Zu viel, zu wenig oder genau richtig? Die Reform der Bankenregulierung nach der Finanzkrise
Too Much, Too Little or Just Right? The Reform of Banking Regulation in the Wake of the Financial Crisis
Scholars, politicians and regulators have been racking their brains over this problem since 2007, the year the financial crisis broke out. The question of whether a financial system can even be stable in the first place has also emerged. And yet if there is one thing all know, it is that there will never be a completely stable, completely crisis-proof financial system in the real world. However, many share the conviction that, if nothing else, a financial system can be made a little less vulnerable, thereby containing the fallout from crises – provided the right solutions are found. The G20 countries have travelled a long and often rocky road in order to make the financial system more stable. Andreas Dombret makes the following three points: First, he discusses the regulatory principle that was supposed to guide post-crisis reforms: if we assume that the idea of a 100 % stable financial system is utopian, then reforms should be conducted to prevent financial bubbles from being created by misevaluation and excessive leverage while crisis-proofing banks. His second point concerns equilibrium and an assessment of these reforms. As supervisor and regulator, he is naturally partial and convinced that regulation has taken the path of the golden mean: in his assessment, financial stability and risk appetite are being treated equally. And this is why, once Basel III has been finalized, he argues for a regulatory break for now. Yet – and this is his third point – reforms will have the desired effect if, and only if, the rules are also credibly and rigorously implemented and applied.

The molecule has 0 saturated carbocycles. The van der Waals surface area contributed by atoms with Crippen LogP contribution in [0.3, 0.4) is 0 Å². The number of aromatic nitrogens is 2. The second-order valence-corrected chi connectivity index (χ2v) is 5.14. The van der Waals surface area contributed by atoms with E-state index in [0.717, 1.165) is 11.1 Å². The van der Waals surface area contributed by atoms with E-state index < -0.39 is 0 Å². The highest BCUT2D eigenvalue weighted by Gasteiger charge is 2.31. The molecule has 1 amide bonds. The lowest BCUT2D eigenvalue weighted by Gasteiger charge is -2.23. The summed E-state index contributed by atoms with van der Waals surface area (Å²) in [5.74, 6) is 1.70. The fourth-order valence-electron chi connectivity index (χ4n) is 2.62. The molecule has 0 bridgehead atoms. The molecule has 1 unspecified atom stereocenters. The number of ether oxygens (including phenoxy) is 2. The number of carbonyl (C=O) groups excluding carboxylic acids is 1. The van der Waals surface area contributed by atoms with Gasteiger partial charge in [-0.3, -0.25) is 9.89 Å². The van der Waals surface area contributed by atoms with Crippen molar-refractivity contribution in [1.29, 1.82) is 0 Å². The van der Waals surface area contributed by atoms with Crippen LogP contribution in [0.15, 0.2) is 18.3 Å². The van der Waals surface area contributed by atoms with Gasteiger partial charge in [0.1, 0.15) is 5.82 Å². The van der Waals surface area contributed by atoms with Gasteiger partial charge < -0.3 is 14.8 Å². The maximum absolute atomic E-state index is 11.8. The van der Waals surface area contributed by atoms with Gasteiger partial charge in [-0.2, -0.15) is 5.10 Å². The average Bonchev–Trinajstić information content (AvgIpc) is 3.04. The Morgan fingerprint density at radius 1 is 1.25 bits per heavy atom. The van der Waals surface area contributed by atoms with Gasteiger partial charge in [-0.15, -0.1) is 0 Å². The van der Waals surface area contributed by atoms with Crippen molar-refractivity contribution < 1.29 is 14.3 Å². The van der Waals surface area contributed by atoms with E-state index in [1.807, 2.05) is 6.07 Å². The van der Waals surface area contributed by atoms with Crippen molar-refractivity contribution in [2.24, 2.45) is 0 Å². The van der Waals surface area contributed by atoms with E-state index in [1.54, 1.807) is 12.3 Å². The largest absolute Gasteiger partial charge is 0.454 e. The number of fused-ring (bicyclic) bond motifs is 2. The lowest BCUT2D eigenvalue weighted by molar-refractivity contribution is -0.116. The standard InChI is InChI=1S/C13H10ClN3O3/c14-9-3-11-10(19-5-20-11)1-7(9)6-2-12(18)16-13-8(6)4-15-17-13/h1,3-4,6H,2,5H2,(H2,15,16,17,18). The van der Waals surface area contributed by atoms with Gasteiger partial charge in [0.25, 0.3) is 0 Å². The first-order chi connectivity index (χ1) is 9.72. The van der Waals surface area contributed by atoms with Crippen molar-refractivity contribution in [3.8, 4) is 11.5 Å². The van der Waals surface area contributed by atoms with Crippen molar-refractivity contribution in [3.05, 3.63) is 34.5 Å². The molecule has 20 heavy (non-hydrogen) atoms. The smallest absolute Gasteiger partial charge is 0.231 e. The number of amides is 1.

Andreas Dombret, Deutsche Bundesbank, Frankfurt am Main